Lawmakers from both parties and both the House and Senate criticized the escalating tit-for-tat skirmishing by which committees composed of a handful of lawmakers in one chamber can kill bills passed by large majorities on the other side of the Capitol.
Among the bills before the Senate Courts' special subcommittee was the attempt to undo the landmark gun-control measure in Virginia. The bill, HB49, sponsored by Lingamfelter (R-Prince William), would repeal Virginia's 17-year-old ban on buying more than one handgun a month. Another gun bill before the panel was Del. Charles W. Carrico Sr.'s bill, HB69, that would fend off federal regulation of any firearms and ammunition made, sold and possessed in Virginia.
The gun-a-month repeal passed the full House by a vote of 61-37; the bill immunizing Virginia-made arms and ammo passed the same body by 70-29
A few bills that were not related to firearms were also docketed in the subcommittee, including HB15, a measure sponsored by Del. Robert G. Marshall (R-Prince William) that would prohibit Virginia from holding any federal terrorist suspects in correctional facilities. Another is HB1197, sponsored by Del. Sal R. Iaquinto (R-Virginia Beach), that would require first-time drunken driving offenders to install an Breathylizer-like ignition-locking device on their vehicles.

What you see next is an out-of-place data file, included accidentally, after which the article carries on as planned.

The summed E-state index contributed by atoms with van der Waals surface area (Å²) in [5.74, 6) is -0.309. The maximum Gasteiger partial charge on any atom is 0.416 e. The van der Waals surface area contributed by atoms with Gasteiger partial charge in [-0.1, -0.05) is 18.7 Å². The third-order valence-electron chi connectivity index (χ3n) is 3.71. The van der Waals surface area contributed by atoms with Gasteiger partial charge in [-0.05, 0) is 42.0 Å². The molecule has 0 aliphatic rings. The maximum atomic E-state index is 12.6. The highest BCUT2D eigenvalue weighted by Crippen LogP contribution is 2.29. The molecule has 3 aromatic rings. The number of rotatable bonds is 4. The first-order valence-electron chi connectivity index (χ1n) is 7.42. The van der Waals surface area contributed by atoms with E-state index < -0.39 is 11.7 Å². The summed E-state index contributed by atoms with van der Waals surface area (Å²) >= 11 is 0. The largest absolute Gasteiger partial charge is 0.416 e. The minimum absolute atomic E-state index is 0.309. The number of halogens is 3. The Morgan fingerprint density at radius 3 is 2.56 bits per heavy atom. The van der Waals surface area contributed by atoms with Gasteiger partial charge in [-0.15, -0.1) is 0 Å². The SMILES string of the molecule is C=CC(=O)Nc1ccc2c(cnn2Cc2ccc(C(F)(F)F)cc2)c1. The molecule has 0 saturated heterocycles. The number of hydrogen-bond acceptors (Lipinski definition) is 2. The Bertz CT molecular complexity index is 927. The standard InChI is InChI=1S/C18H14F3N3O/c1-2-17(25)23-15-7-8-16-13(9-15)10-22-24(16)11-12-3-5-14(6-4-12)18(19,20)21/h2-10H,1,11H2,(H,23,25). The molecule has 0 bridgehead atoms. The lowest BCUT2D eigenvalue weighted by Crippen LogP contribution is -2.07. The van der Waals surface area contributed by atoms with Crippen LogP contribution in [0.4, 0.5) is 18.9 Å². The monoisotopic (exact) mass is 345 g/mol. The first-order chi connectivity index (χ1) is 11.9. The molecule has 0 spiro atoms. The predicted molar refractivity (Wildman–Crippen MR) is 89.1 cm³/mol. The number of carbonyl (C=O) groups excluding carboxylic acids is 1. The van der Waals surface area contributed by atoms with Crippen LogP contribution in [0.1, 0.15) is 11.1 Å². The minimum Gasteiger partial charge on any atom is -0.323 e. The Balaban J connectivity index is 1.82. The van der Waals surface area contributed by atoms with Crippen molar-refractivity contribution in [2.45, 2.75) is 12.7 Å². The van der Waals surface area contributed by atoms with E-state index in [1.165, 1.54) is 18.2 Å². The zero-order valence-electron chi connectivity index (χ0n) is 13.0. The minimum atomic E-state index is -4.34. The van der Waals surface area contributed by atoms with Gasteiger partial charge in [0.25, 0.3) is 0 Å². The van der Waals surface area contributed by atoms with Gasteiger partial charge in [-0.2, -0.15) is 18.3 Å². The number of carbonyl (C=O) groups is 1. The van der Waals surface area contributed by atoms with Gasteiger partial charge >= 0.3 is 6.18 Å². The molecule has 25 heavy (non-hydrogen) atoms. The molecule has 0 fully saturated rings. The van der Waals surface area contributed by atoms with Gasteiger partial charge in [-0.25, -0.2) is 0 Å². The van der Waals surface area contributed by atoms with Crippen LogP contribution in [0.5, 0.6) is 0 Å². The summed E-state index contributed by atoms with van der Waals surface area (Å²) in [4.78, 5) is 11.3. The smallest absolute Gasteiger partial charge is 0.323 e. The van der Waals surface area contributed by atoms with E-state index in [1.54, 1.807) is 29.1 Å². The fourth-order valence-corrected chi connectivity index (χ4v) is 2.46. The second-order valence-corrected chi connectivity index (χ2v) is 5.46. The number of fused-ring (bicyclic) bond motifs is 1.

Republicans and gun-rights supporters, citing Senate Rule 20, said the subcommittees could only make "recommendations" on legislation, not kill them outright.
But Saslaw countered that the bills would die because he and Sen. Henry L. Marsh III, the Richmond Democrat who chairs the full Senate Courts of Justice Committee, want them to die. As committee chairman, Marsh has discretion about what bills he wishes to docket for the full committee, Saslaw said.
"If the chairman doesn't want to put it on the docket, he won't have to do it," Saslaw said. And he suggested that there was little aggrieved Republicans or gun-rights supporters could do about it.
"They have no appeal," an agitated Saslaw said. "This is not a court of law. It's a committee."
The subcommittee's members include Democratic Sens. Janet D. Howell of Fairfax, L. Louise Lucas of Portsmouth, Linda T. "Toddy" Puller of Fairfax, and Marsh--all of whom have been supporters of gun-control. The sole Republican is Frederick M. Quayle of Chesapeake.
Sen. Mark D. Obenshain (R-Harrisonburg) said before the panel met that both Democratic and Republican senators who support gun rights are concerned about Saslaw's maneuver to kill the gun bills. Obenshain said it would mark the first time in his seven years in the Senate that bills passed by the House would not be heard by the full committee. He also said Republicans were already studying the parliamentary rule book and weighing their options.
-- Fredrick Kunkle
March 4, 2010; 3:15 PM ET
Categories: !General Assembly , Fredrick Kunkle , General Assembly , General Assembly 2010 , House of Delegates , State Senate